Bridging formal and informal learning environments to improve science education for all

By Jean J. Ryoo - July 2015


Stocklmayer, S. M., Rennie, L. J., & Gilbert, J. K. (2010). The roles of the formal and informal sectors in the provision of effective science education. Studies in Science Education, 46(1): 1–44. doi:10.1080/03057260903562284

Science education today is expected not only to prepare youth for careers in science and technology but also to foster scientific literacy that supports responsible choices and civic participation in issues related to health, diet, use of energy resources, and so on. Stocklmayer and colleagues outline challenges in achieving these goals, including the need to update curricula with inquiry-based approaches that engage historically underrepresented students by linking formal and informal science learning.

The authors Stocklmayer, Rennie, and Gilbert describe current efforts in formal science education reform, such as the design of curricula that share transdisciplinary contexts. This paper addresses reform related to the “nature of science,” reflecting on how sociocultural issues affect science and how diverse belief systems influence scientific knowledge and practices.

However, to make science education reform sustainable while reaching the widest range of students, the authors argue, in-school education must connect to out-of-school learning as experienced in museums, community organizations’ afterschool programs, and print or electronic media. They call for developing a hybrid “third space” where the successes of informal education can be applied to school science in collaborations that increase the relevance of formal education and professional development. The resulting forms of learning would be inquiry-based and cross-disciplinary.

More specifically, the authors describe how informal education encourages science learning through four kinds of factors.

  1. Affective factors: providing choice to foster ownership of learning, motivating internal drive, and encouraging delight and awe while entertaining youth
  2. Factors relating to learning science: offering holistic and everyday life contexts for science learning, building on students’ prior knowledge and experiences, emphasizing personal narrative and meaning making, and presenting science as a “story” that is jargon-free and active
  3. Factors relating to learning about science: facilitating social and community border crossing between groups that do not traditionally engage with one another, while presenting science as a messy and human endeavor that addresses real-world problems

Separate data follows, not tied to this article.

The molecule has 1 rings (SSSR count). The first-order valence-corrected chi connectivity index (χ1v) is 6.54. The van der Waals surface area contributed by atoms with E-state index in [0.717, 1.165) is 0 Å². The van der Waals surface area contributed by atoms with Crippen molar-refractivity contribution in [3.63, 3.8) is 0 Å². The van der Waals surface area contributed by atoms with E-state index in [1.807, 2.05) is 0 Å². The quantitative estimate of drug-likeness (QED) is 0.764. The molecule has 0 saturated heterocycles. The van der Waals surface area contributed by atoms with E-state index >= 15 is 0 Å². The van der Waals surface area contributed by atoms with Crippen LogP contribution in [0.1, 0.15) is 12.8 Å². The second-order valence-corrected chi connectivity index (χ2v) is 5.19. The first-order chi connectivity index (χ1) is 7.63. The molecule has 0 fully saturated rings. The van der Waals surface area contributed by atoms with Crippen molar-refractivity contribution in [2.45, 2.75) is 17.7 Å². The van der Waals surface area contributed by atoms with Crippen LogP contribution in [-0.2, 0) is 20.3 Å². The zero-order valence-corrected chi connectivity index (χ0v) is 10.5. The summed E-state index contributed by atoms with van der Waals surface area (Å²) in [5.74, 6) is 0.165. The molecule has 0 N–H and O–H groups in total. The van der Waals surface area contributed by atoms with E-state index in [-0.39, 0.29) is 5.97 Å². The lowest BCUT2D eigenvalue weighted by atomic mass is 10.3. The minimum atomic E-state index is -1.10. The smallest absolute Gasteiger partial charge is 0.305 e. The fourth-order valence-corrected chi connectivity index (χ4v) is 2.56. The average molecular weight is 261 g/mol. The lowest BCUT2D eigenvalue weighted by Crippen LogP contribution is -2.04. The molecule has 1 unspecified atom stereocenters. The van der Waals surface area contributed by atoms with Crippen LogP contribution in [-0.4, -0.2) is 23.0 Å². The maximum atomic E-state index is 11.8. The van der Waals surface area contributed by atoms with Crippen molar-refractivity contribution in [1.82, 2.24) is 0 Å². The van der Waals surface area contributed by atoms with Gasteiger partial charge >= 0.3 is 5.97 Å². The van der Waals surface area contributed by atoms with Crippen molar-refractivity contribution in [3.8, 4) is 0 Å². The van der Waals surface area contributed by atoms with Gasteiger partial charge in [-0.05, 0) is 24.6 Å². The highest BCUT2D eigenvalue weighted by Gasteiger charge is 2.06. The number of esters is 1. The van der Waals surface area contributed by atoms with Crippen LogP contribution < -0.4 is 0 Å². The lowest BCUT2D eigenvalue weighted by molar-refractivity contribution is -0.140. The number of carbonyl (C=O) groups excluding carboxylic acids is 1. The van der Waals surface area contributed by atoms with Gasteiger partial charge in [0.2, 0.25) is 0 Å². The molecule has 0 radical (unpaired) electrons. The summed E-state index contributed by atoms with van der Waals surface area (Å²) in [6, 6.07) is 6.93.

4. Factors related to doing science: facilitating interactive learning using real contexts, real data, and real projects with professional scientists

An example of how to build informal science education successes into a proposed “third space” is a syllabus module designed to teach 13–14-year-olds in the Australian state of Tasmania about buoyancy. The module was cross-disciplinary while drawing on real-life issues related to local boat building and environmental factors affecting coastal marine life.

This formal education project built on the four informal science education factors in many ways. For example, it built on students’ prior knowledge from their diving experiences, supported social and community border crossing through direct contact with a boat designer and a marine biologist, and used museum assistance to make the students’ research engaging.

Stocklmayer and colleagues note that informal science learning factors can be applied to formal settings only if formal educators acknowledge that they need help and if informal educators simultaneously receive appropriate training to work in schools. The authors argue that resources need to be made available to facilitate communication and collaboration between formal and informal sectors. Such dialogue should include students, parents, and community members.

Implications for Practice

This article provides informal science educators and program designers with a strong framework for describing the positive effects their work can have on science learning, both in and out of school. The research offers valuable insight into features of informal science education that teachers and program designers can draw upon to enrich school science.

Furthermore, people interested in creating collaborations between informal and formal science learning environments can build on this article’s four factors of informal science education. These factors can be useful in connecting learning across formal and informal contexts in order to improve science education for diverse youth.

Related Briefs:

  • Bevan, B. (2011). Mathematics as a cross-setting phenomenon: An ISE research brief discussing Jackson, "Approaching participation in school-based mathematics as a cross-setting phenomenon."
  • Bevan, B., Dillon, J., Hein, G. E., Macdonald, M., Michalchik, V., Miller, D., …, & Yoon, S. (2010). Making science matter: Collaborations between informal science education organizations and schools.
  • King, H. (2014). Relating culture to prior knowledge: An ISE research brief discussing Bricker, Reeve, & Bell, “’She has to drink blood of the snake’: Culture and prior knowledge in science/health education.”
  • Matson, C. (2013). Guiding educators to implement culturally relevant science: An ISE research brief discussing Johnson, “The road to culturally relevant science: Exploring how teachers navigate change in pedagogy.”
  • Ryoo, J. J. (2014). Understanding how learners succeed and struggle across time, space, and social groups: An ISE research brief discussing Bell et al., “Learning in diversities of structures of social practice: Accounting for how, why and where people learn science.”